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Trump Calls for More Talks to Resolve Government Shutdown


President Donald Trump, with a poster of himself laid out in front of him, speaks during a cabinet meeting at the White House, in Washington, Jan. 2, 2019.

U.S. House Republican Leader Kevin McCarthy says President Donald Trump invited congressional leaders back to the White House Friday for more talks on how to end the government shutdown.

Trump is demanding $5 billion for a wall along the U.S. southern border. Democrats have refused to allocate that amount.

Wednesday's meeting between Trump and top Democrats and Republicans ended with no sign of progress, beyond the president's willingness to continue talks.

"We know we have a challenge along the border. We want to solve that issue," McCarthy told reporters. "We want to make sure we open this government up. And I think at the end of the day, the president, listening to him, he wants to solve this, as well."

House Majority Leader Kevin McCarthy, R-Calif., speaks to reporters as he returns to the Capitol from a meeting with President Donald Trump about border security and ending the partial government shutdown, in Washington, Jan. 2, 2019.
House Majority Leader Kevin McCarthy, R-Calif., speaks to reporters as he returns to the Capitol from a meeting with President Donald Trump about border security and ending the partial government shutdown, in Washington, Jan. 2, 2019.

‘As long as it takes’

Before sitting down with members of Congress, Trump said the government shutdown would last "as long as it takes."

"It could be a long time, or it could be quickly," he told his Cabinet.

He also insisted that "walls work," and called the border with Mexico a "sieve."

Trump said there are as many as 35 million illegal immigrants in the United States, contradicting experts who say the number is far lower.

WATCH: No Deal to End Shutdown From Trump and Lawmakers

No Deal to End Shutdown From Trump and Lawmakers
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Incoming Speaker of the House Nancy Pelosi plans to introduce a bill to reopen the government when the Democrats take control of Congress Thursday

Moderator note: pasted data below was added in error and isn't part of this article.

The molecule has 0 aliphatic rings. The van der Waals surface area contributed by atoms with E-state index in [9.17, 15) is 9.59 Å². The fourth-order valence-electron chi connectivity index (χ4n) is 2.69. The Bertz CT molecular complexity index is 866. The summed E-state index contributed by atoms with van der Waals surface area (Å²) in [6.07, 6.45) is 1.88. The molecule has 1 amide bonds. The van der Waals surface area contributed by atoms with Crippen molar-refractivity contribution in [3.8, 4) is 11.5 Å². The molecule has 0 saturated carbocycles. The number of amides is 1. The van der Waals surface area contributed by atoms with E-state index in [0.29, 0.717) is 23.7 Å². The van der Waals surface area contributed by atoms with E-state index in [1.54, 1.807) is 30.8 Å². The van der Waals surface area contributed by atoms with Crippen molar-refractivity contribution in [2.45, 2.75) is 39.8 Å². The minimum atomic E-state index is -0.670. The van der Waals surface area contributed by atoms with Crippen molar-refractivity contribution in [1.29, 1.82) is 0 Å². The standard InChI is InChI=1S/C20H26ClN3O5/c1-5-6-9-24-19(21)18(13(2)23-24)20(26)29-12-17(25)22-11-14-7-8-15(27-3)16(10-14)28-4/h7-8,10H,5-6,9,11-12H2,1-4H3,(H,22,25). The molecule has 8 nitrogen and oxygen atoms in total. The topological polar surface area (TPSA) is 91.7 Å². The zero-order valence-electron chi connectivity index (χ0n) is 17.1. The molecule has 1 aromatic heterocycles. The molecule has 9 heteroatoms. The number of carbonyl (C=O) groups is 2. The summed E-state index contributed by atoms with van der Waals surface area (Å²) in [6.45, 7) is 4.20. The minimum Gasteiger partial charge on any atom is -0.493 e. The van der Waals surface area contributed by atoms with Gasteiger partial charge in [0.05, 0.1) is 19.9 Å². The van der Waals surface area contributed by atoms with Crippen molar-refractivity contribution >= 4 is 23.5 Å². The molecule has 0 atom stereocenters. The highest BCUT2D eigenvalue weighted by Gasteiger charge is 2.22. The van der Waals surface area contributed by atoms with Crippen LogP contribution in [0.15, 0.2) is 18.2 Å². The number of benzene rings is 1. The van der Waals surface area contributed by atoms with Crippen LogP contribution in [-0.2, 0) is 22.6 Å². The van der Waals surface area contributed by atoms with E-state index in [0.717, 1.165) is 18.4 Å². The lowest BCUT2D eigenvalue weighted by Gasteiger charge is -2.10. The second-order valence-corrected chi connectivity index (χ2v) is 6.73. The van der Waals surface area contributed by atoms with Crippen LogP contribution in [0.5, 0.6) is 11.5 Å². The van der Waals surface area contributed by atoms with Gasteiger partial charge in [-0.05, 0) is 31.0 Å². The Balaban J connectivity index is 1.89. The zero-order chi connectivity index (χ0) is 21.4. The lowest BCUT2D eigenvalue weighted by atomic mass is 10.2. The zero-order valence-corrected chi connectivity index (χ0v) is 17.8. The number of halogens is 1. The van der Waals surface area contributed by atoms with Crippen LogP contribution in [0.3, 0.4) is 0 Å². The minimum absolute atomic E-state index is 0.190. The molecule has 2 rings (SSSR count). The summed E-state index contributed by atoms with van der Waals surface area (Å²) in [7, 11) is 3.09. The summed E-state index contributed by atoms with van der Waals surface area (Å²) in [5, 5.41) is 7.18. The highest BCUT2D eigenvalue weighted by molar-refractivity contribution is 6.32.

The legislation would fund all agencies through September and the Department of Homeland Security through February. It would not include money for a border wall. But by temporarily funding Homeland Security, it would spin off the issue from the rest of the funding dispute for separate negotiations.

The White House has called the bill a "nonstarter" and blamed Democrats for the shutdown.

House Democratic leader Nancy Pelosi of California, left, walks with Senate Minority Leader Chuck Schumer, D-N.Y., as Democratic leaders including Sen. Dick Durbin, D-Ill., at right, arrive to speak to the media after meeting with President Donald Trump, Jan. 2, 2018, at the White House.
House Democratic leader Nancy Pelosi of California, left, walks with Senate Minority Leader Chuck Schumer, D-N.Y., as Democratic leaders including Sen. Dick Durbin, D-Ill., at right, arrive to speak to the media after meeting with President Donald Trump, Jan. 2, 2018, at the White House.

McConnell won’t consider Democrat plan

Senate Republican leader Mitch McConnell said Wednesday the Senate would not consider bills Democrats plan to vote on in the House on Thursday that don't include $5 billion for Trump's border wall.

"We can go back and forth," Pelosi told NBC News. "How many more times can we say no? Nothing for the wall."

Pelosi accused Trump of holding the federal government hostage over his campaign promise to build the wall that Mexico would pay for.

"That is so ridiculous. A, Mexico's not paying for it. And B, we have better use of funds to protect our border. The president knows that," Pelosi said.

Trump has said without secure borders, you don't have a country and that $5 billion is very little to pay for national security.

He has also said he welcomes immigrants to the United States but said they must enter legally.

The gate of the closed Smithsonian's National Zoo is seen, Jan. 2, 2019, in Washington.
The gate of the closed Smithsonian's National Zoo is seen, Jan. 2, 2019, in Washington.

Major D.C. attractions closed

Meanwhile, Washington was full of tourists Wednesday frustrated that major attractions were closed because of the shutdown.

The Smithsonian Institution, which includes the popular Air and Space Museum and the National Zoo, are closed. The National Gallery of Art is out of money and will close Thursday.

Trash in federal parks is not being collected, and more than 800,000 federal workers are either furloughed or working for no pay.

Democratic Sen. Chris Coons of Delaware called the shutdown "senseless" and "without a purpose."

Congress Opens Thursday; Meet the New Senators

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